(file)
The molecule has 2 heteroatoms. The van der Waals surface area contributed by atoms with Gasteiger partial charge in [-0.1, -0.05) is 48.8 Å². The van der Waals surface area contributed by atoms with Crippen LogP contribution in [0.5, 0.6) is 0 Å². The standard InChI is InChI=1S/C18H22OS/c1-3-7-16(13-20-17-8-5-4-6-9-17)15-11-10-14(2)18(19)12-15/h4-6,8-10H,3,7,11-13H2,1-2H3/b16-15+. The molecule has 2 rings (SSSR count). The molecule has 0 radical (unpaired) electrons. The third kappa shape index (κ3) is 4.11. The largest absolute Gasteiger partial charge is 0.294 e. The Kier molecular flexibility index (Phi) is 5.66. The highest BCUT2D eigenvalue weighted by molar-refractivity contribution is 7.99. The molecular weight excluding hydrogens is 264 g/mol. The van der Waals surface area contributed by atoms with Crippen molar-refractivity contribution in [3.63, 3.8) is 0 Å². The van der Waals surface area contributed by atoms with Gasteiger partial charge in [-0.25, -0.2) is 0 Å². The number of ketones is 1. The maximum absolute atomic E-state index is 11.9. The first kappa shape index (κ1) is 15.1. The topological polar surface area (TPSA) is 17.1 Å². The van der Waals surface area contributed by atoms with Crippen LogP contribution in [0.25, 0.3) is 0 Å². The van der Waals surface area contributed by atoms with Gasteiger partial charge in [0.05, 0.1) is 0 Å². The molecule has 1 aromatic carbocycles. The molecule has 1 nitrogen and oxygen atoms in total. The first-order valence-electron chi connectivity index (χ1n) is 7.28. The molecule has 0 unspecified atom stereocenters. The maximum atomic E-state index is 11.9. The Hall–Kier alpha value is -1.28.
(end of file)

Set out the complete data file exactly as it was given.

The molecule has 2 heteroatoms. The van der Waals surface area contributed by atoms with Gasteiger partial charge in [-0.1, -0.05) is 48.8 Å². The van der Waals surface area contributed by atoms with Crippen LogP contribution in [0.5, 0.6) is 0 Å². The standard InChI is InChI=1S/C18H22OS/c1-3-7-16(13-20-17-8-5-4-6-9-17)15-11-10-14(2)18(19)12-15/h4-6,8-10H,3,7,11-13H2,1-2H3/b16-15+. The molecule has 2 rings (SSSR count). The molecule has 0 radical (unpaired) electrons. The third kappa shape index (κ3) is 4.11. The largest absolute Gasteiger partial charge is 0.294 e. The Kier molecular flexibility index (Phi) is 5.66. The highest BCUT2D eigenvalue weighted by molar-refractivity contribution is 7.99. The molecular weight excluding hydrogens is 264 g/mol. The van der Waals surface area contributed by atoms with Crippen molar-refractivity contribution in [3.63, 3.8) is 0 Å². The van der Waals surface area contributed by atoms with Gasteiger partial charge in [-0.25, -0.2) is 0 Å². The number of ketones is 1. The maximum absolute atomic E-state index is 11.9. The first kappa shape index (κ1) is 15.1. The topological polar surface area (TPSA) is 17.1 Å². The van der Waals surface area contributed by atoms with Crippen LogP contribution in [0.25, 0.3) is 0 Å². The van der Waals surface area contributed by atoms with Gasteiger partial charge in [0.05, 0.1) is 0 Å². The molecule has 1 aromatic carbocycles. The molecule has 1 nitrogen and oxygen atoms in total. The first-order valence-electron chi connectivity index (χ1n) is 7.28. The molecule has 0 unspecified atom stereocenters. The maximum atomic E-state index is 11.9. The Hall–Kier alpha value is -1.28.